Routledge just published The Video Game Debate: Unravelling the Physical, Social, and Psychological Effects of Digital Games, edited by Rachel Kowert and Thorsten Quandt. (I contributed Chapter 3, “Are Electronic Games Health Hazards or Health Promoters?”) Designed for college students, the book works for any curious person who wants to promote more intelligent and nuanced conversations about electronic games in modern life.
Today, my son and I were watching a taped Colbert Report broadcast, when the issue of including females in animal research came up (cue the fetching girl rodent in lipstick). It reminded me of my first academic publication: a letter to Science (249:612), titled “Shoehorning” Men Into Studies? Published in 1990, when my son was learning to crawl, it ran as follows:
Regarding the controversy about including women in National Institutes of Health-funded studies (News & Comment, 29 June, p. 1601), I can certainly understand the position of a researcher such as Charles H. Hennekens. Since he had chosen physicians as his study population, and there weren’t enough female physicians for his group to draw sound conclusions, it made sense to leave them out.
The real problem seems to lie in the unconscious assumption that the average, typical human being is male. Females are seen as a variation on this norm. How would male researchers react to the statement that “shoehorning men into studies for political rather than scientific reasons would be disastrous”?
You might call this Smurfette Syndrome, after the sole girl member of that blue cartoon tribe. In that world, “male” is the default, and “female” is just a cute trait you assign to tell the characters apart, like a hat or funny hairstyle. Hard to believe that a quarter-century later, we’re still living in that world.
The Journal of Youth and Adolescence just issued a press release for a forthcoming paper that I wrote with Chris Ferguson of Stetson University. Revisiting data collected from my government-funded studies at Harvard Medical School, Chris and I focused on the subset of young teens who reported symptoms of depression and/or attention deficit disorder.
Here is an excerpt from the paper’s conclusions:
…The tragic 2012 shooting of young children in Newtown, Connecticut by a 20-year-old male reportedly fond of playing violent video games put the issue [of effects of video game violence] back on the front burner. The consensus from the government (e.g., Gun Violence Prevention Task Force, 2013) seems to have been that current research does not consistently link exposure to video game violence with aggression or societal violence, but more research is necessary to assess effects on potentially vulnerable subgroups of children.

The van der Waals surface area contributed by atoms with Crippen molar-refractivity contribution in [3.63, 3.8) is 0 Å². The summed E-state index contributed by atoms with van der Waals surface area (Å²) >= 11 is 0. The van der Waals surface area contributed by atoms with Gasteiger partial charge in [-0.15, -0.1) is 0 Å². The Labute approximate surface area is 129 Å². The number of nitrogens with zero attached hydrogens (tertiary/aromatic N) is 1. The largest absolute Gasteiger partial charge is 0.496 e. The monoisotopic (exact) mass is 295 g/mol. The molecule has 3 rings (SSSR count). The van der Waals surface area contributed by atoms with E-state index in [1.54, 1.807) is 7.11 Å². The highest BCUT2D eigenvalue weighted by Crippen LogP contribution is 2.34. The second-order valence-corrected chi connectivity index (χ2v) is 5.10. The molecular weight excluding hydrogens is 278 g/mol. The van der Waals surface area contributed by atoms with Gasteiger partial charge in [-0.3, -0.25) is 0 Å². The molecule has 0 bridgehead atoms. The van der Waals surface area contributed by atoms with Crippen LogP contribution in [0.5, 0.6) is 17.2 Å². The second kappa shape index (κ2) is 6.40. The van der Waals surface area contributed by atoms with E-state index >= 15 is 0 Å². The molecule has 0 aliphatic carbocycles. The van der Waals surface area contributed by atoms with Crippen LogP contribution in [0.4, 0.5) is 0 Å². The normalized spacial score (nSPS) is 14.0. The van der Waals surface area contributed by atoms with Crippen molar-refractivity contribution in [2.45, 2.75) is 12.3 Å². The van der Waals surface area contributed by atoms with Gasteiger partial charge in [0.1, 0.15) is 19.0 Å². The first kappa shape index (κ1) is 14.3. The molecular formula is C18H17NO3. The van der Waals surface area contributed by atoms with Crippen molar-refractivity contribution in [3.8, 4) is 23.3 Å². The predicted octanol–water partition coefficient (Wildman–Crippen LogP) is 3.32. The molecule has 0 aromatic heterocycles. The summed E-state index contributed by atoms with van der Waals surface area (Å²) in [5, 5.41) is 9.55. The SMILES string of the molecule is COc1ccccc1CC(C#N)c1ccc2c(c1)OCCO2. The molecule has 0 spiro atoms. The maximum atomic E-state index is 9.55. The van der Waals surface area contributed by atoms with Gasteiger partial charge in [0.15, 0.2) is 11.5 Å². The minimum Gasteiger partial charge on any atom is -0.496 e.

The current study is an attempt to fill that gap by considering correlational violent video game effects in a sample of youth with clinically elevated mental health symptoms. Our results did not provide support for the hypotheses that exposure to violent video games would be associated with increased delinquency or bullying behaviors in children with elevated mental health symptoms.
Our results indicated that violent video games were associated with neither delinquent criminality nor bullying behaviors in children with either clinically elevated depressive or attention deficit symptoms. Nor did we find support for the belief that trait aggression would interact with video game violence within this sample of youth. That is a particularly interesting finding given that a combination of mental health symptoms and long-term aggressive traits are common elements to attackers who carried out school shootings (U.S. Secret Service and U.S. Department of Education, 2002)….
…Although this is only one piece of evidence, this early result does not support the belief that certain at-risk populations of youth, at least related to clinically elevated depression and attention deficit symptoms and trait aggression, demonstrate negative associations between violent video games and aggression related outcomes.